A Bitter Pill to Swallow: Pseudoachalasia Secondary to Oesophageal Deviation Resulting from Mediastinal Shift and Left Atrial Enlargement after Left Lower Lobectomy

Research output: Contribution to journalArticle

Abstract

Pseudoachalasia, also known as secondary achalasia, is a rare clinical condition mimicking idiopathic achalasia but unrelated to primary loss of nitrergic innervation. It has mostly been attributed to malignancy infiltrating the oesophageal wall, but several other benign underlying pathologies have been reported. Because of similar manometric appearance, high-resolution manometry (HRM) of the oesophagus alone cannot distinguish between idiopathic achalasia and pseudoachalasia. Misdiagnosis can result in ineffective treatment by dilatation or even more invasive therapy. This is the first case-report of pseudoachalasia secondary to oesophageal deviation resulting from mediastinal shift and left atrial enlargement following prior left lower lobectomy. HRM, the gold standard for the diagnosis of achalasia, confirmed the incomplete relaxation of the lower oesophageal sphincter (LES) in absence of normal oesophageal peristalsis. However, additional workup with CAT scan and cardiac ultrasound identified an anatomical shift by the extrinsic mass effect resulting from the atrial enlargement, but without contrast retention at the LES.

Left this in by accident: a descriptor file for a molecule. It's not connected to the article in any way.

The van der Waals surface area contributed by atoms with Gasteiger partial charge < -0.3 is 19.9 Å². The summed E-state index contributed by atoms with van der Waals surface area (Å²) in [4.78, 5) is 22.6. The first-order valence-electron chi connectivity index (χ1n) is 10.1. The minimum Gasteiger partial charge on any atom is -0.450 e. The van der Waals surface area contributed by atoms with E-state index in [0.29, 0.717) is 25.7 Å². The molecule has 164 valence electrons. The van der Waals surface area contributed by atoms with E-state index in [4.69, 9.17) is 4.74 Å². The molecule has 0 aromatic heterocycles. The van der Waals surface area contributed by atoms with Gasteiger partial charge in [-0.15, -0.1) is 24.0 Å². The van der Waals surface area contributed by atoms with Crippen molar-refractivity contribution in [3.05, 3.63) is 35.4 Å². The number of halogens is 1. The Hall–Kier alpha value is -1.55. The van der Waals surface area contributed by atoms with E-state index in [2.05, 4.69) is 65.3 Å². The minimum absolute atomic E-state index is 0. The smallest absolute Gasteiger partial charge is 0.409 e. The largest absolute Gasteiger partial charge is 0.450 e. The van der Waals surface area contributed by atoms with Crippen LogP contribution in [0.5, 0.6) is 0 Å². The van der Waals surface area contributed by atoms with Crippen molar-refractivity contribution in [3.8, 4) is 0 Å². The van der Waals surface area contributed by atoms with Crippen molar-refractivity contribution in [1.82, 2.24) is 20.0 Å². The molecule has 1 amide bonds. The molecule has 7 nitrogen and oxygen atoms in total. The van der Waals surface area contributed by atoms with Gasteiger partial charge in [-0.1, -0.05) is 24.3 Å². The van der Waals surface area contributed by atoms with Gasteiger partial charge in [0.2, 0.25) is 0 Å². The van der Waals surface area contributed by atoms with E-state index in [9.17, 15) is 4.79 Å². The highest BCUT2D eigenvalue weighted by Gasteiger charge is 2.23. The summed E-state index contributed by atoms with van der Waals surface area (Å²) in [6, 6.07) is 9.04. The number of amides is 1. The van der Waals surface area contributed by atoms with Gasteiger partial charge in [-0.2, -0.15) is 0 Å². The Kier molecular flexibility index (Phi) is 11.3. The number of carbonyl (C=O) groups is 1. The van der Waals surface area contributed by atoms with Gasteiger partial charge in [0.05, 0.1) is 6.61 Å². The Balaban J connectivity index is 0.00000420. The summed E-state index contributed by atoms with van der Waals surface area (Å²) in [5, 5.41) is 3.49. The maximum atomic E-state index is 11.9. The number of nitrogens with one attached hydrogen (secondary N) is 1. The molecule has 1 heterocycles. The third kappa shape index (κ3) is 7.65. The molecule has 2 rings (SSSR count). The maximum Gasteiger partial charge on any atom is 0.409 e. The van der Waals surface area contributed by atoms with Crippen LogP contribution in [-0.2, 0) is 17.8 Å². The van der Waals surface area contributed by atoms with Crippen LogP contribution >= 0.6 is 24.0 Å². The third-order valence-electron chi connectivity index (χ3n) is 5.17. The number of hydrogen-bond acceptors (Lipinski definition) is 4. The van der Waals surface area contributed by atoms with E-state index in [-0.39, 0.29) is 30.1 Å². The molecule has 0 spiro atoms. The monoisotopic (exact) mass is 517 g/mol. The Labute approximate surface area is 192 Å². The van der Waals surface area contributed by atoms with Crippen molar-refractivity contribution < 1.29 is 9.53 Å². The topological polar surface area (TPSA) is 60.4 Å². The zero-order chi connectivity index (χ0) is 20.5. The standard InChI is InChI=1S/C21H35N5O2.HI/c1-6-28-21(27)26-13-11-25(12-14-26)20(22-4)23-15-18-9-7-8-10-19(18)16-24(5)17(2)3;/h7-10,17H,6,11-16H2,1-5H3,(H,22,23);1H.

Original languageEnglish
Pages (from-to)652-657
Number of pages6
JournalCase Rep Gastroenterol
Volume14
Issue number3
DOIs
Publication statusPublished - Sep 2020

Bibliographical note

Copyright © 2020 by S. Karger AG, Basel.

Keywords

  • Case report
  • Motility
  • Oesophageal manometry
  • Oesophagus
  • Pseudoachalasia
  • Secondary achalasia

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